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  • by steamer from the town of Como, situated on the promontory which divides the two southern arms of the Lake of Como.

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  • It is situated on a promontory connected with the mainland by a narrow isthmus.

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  • This promontory marks the south-eastern end of the straits of Gibraltar, which between Ceuta and Gibraltar have a width of 14 m.

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  • The promontory terminates in a bold headland, the Montagne des Singes, with seven distinct peaks.

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  • On each side of the village the coast scenery is remarkably picturesque, the rugged cliffs - reaching in the promontory of Red Head, the scene of a thrilling incident in the Antiquary, a height of 267 ft.

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  • It is in this sense that the name Numidia is used by Polybius and all historians down to the close of the Roman republic. The Numidians, as thus defined, were divided into two great tribes, - the lvlassyli on the east, and the Massaesyli on the west - the limit between the two being the river Ampsaga, which enters the sea to the west of the promontory called Tretum, now known as the Seven Capes.

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  • From the oval indentation of Lough Foyle a bluff coast trends north-westward to Malin Head, the northernmost promontory of the island.

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  • In the Wenlock beds of the west of the Dingle promontory there are contemporaneous tuffs and lavas.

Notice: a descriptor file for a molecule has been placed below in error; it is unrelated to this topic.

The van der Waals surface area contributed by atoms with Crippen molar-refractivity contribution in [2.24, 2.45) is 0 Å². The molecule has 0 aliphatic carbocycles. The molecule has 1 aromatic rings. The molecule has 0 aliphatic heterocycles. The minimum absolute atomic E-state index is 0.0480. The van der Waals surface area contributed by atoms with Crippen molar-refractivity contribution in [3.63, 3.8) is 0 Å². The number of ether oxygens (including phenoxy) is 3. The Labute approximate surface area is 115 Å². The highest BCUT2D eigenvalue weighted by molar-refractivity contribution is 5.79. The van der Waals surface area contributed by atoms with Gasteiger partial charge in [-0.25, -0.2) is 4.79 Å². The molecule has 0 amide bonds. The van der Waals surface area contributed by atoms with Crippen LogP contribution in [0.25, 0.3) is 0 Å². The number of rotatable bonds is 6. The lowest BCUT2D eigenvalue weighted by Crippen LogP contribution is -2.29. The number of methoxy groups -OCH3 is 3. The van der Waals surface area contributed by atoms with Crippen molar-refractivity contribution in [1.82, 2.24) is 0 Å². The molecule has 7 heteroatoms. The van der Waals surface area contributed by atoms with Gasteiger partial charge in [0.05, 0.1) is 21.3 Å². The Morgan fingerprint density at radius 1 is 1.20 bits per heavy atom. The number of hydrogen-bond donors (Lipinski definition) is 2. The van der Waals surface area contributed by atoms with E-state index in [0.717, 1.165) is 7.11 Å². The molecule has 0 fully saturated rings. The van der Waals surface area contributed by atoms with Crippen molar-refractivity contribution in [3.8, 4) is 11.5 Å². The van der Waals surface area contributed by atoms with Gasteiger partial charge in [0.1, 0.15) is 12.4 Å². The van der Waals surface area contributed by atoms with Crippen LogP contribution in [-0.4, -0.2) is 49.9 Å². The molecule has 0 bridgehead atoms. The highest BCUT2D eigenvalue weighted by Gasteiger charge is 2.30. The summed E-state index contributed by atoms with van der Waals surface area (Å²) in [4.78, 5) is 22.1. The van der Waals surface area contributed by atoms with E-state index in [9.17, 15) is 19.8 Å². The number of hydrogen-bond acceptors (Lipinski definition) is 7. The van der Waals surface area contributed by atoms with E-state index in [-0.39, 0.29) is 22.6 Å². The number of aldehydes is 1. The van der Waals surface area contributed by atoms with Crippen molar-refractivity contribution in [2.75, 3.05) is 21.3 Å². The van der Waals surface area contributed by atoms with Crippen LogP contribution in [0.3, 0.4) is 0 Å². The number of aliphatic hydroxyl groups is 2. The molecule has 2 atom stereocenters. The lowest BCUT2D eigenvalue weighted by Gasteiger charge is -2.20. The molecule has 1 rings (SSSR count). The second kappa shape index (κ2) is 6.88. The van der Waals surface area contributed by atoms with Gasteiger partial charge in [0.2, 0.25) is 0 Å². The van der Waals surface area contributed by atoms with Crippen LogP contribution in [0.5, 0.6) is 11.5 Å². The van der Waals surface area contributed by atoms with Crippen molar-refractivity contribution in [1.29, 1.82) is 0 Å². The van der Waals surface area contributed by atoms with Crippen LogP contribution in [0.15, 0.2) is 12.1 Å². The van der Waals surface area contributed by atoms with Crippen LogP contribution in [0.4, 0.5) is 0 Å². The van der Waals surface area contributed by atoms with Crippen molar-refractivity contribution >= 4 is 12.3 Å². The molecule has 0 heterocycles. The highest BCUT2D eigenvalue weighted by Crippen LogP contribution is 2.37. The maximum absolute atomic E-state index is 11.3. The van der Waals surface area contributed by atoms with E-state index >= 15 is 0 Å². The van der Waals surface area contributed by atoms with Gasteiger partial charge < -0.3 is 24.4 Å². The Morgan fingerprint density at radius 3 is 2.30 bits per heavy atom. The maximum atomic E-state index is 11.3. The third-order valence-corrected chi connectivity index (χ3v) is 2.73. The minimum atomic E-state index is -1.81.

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  • In southeastern Wexford, in northern Wicklow (from Ashford to Bray), and in the promontory of Howth on Dublin Bay, an apparently earlier series of green and red slates and quartzites forms an important feature.

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  • Seistan becomes a promontory connected with the desert south of the Helmund by that isthmus alone.

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  • His ashes were deposited in a golden urn on the Rhoetean promontory at the entrance of the Hellespont.

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  • Taramelli in Notizie degli Scavi, 1904, 19 seq.): An inscription records the existence of a temple of Venus Erycina on this promontory in Roman times.

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  • The fine harbour is divided into two parts by a promontory, and is protected at its entrance by a group of small islands, on one of which stands the fortress of Sveaborg.

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  • A third harbour is situated on the west side of the promontory, and all three have granite quays.

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  • of the southern angle of the Lisan promontory of the Dead Sea, on the top of a rocky hill about 3000 ft.

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  • TENBY, a market town, seaside resort, a municipal and contributory parliamentary borough of Pembrokeshire, Wales, finely situated on a long narrow promontory of limestone rock washed on three sides by the sea on the west shore of Carmarthen Bay.

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  • The main axis of the Great Cordillera - so termed originally by Sir Roderick Murchison - bordering the eastern coast-line of Australia, may be traced across Bass Strait in the chain of islands forming the Furneaux and Kent group, which almost continually link Tasmania with Wilson's Promontory, the nearest and most southerly part of the Australian mainland.

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  • 33 to the monument on the Lacinian promontory, recording the number of Hannibal's forces.

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  • DUNGENESS, a promontory of the south coast of England, in the south of Kent, near the town of Lydd.

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  • The name Dungeness has also been applied elsewhere; thus the point on the north side of the eastern entrance to Magellan Strait is so called, and there is a town of Dungeness near a promontory on the coast of Washington, U.S.A. (Strait of Juan de Fuca).

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  • archaeologywealth of iron-age promontory forts the Pembrokeshire coast will also be of particular interest to those who are interested in prehistoric archeology.

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  • It is protected by a fortified citadel built on a rocky promontory.